By Daniel K. Lew
Not quite tucked away in La Jolla Village is La Taverna, a small Italian restaurant that could have been transplanted from a typical, old-Italian neighborhood. La Taverna, which only seats around 30-40 people, might be small in comparison to other area restaurants, but it makes up for it with generous servings of home-style, rustic and classic Italian food with a strong Tuscan influence.
Customers first enter La Taverna's sidewalk patio through a vine-covered archway wrapped with twinkling lights. Stepping inside the intimate dining room, it feels like one is transported to an Italian village alleyway. The inside of La Taverna is designed to look like an "outside" Italian restaurant with glowing street lamps, a tiled roof protruding from the wall, high ceiling, second-story balconies and windows, and a beautiful mural accenting a whole wall.
Once settled in, patrons are ready for a homey Italian meal. The restaurant's cheeses, prosciutto and pastas are imported from Italy, with the rest of the ingredients coming from local, organic farms, said Mary Ann Vitale, owner and executive chef.
Vitale, a second-generation Italian-American, grew up around Italian deli-markets and pizza restaurants operated by her parents, and she started to cook and bake at a young age.
She also learned from her father, Saverio Fumusa, who hails from Castellammare, the sausage capital of Sicily. Vitale continues to use her father's recipes to make Italian sausage and a few other dishes.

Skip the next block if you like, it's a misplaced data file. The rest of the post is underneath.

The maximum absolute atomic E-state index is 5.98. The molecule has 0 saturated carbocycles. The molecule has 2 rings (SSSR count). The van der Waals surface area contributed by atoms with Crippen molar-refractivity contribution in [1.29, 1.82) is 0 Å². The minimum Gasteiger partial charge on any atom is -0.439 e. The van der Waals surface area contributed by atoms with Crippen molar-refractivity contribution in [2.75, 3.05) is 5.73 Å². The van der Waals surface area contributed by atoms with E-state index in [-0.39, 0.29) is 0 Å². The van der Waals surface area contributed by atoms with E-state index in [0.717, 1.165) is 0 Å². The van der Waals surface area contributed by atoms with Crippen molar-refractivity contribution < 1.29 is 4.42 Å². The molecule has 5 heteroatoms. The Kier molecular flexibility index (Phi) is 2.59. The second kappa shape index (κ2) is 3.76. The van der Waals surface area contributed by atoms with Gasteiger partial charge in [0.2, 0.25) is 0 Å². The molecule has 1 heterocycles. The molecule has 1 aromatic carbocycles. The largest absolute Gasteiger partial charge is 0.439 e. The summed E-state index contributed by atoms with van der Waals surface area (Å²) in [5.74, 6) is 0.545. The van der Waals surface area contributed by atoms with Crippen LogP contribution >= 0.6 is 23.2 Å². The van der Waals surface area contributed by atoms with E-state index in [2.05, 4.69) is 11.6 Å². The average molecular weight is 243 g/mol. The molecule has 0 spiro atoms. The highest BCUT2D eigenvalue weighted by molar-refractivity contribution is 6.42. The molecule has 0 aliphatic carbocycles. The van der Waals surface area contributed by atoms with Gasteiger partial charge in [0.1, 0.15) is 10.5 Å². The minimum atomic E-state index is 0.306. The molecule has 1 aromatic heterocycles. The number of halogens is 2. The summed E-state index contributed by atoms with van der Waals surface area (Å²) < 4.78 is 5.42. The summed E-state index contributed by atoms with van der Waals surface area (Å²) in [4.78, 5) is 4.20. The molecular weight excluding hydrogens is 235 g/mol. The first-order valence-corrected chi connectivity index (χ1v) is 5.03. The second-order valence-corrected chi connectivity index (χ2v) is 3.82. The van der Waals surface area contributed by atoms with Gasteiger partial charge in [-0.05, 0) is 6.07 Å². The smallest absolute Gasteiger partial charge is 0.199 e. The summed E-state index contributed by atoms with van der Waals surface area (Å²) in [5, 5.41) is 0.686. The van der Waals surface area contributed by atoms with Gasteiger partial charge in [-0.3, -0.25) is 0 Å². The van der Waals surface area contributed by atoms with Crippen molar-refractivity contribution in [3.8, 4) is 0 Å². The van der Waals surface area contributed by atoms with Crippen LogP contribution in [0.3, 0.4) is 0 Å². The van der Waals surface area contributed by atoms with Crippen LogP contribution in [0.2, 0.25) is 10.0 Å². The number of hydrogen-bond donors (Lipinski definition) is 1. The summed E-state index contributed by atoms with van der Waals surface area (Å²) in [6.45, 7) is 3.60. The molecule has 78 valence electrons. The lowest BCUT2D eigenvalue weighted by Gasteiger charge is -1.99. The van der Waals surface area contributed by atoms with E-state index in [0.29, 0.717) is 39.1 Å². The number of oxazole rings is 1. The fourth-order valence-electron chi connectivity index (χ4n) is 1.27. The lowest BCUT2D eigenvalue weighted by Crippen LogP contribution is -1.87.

Classic Italian comfort food is what Vitale knows best — and she proves it in the restaurant's most popular dish, Parmesan Crusted Breast of Chicken, covered in a zesty breadcrumb and Parmesan cheese crust. It's baked to a crisp, then topped with a lemon shallot sauce and served with garlic "smashed" potatoes and a vegetable medley.
Pasta dishes enough for a meal include Pennette alla Vodka, made with marinara sauce, a touch of cream, red chili pepper flakes and vodka tossed with pennette pasta.
The self-proclaimed "Famous" Pasta La Jolla is equally hearty with grilled chicken breast, oven-roasted tomatoes and mushrooms in a Parmesan cream sauce tossed with pennette pasta.
Risotto del Giorno — or "risotto of the day" — changes regularly; the risotto on one particular visit was Pesto Risotto with goat cheese, pine nuts and grilled chicken breast.
Regular patrons say they look forward to Vitale's moist, old-fashioned cakes as much as the main courses. Upon entering the restaurant, customers are tempted to head straight for dessert with displays of the daily baked Coconut Cake, Buttermilk Chocolate Cake with espresso frosting, and most-popular Banana Cake with brown-butter frosting, cream glaze and pecan topping.
Mondays and Thursdays are the most crowded nights when a 5-course Tuscan Menu is served for $24.95 a person.
Those who want a "Taste of Tuscany in Small Bites" can try Wednesday's special menu 5:30-7:30 p.m. to sample dishes like Meatballs with Marinara, Housemade Sausage with Pepper and Onions, Eggplant Parmagana, Shrimp Scampi, or Caramelized Onion, Gorgonzola and Prosciutto Focaccini.
La Taverna's selection of appetizers, salads, entrees and pasta dishes include sandwiches and pizza at lunchtime.